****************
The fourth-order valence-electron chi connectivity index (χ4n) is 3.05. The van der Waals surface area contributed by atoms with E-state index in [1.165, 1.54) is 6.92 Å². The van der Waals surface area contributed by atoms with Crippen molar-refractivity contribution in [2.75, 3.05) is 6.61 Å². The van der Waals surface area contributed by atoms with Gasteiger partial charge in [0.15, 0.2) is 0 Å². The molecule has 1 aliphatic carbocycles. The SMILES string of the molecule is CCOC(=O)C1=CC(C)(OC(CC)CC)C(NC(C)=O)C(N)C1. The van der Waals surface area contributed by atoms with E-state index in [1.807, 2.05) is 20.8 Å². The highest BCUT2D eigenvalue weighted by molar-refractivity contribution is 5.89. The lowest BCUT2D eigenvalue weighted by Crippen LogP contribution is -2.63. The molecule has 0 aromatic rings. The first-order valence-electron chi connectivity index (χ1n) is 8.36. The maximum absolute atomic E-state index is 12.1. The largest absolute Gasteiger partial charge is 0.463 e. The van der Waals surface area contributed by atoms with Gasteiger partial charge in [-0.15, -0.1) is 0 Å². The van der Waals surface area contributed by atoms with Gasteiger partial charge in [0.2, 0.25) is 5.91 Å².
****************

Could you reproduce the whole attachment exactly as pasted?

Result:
The fourth-order valence-electron chi connectivity index (χ4n) is 3.05. The van der Waals surface area contributed by atoms with E-state index in [1.165, 1.54) is 6.92 Å². The van der Waals surface area contributed by atoms with Crippen molar-refractivity contribution in [2.75, 3.05) is 6.61 Å². The van der Waals surface area contributed by atoms with Gasteiger partial charge in [0.15, 0.2) is 0 Å². The molecule has 1 aliphatic carbocycles. The SMILES string of the molecule is CCOC(=O)C1=CC(C)(OC(CC)CC)C(NC(C)=O)C(N)C1. The van der Waals surface area contributed by atoms with E-state index in [1.807, 2.05) is 20.8 Å². The highest BCUT2D eigenvalue weighted by molar-refractivity contribution is 5.89. The lowest BCUT2D eigenvalue weighted by Crippen LogP contribution is -2.63. The molecule has 0 aromatic rings. The first-order valence-electron chi connectivity index (χ1n) is 8.36. The maximum absolute atomic E-state index is 12.1. The largest absolute Gasteiger partial charge is 0.463 e. The van der Waals surface area contributed by atoms with Gasteiger partial charge in [-0.15, -0.1) is 0 Å². The van der Waals surface area contributed by atoms with Gasteiger partial charge in [0.2, 0.25) is 5.91 Å².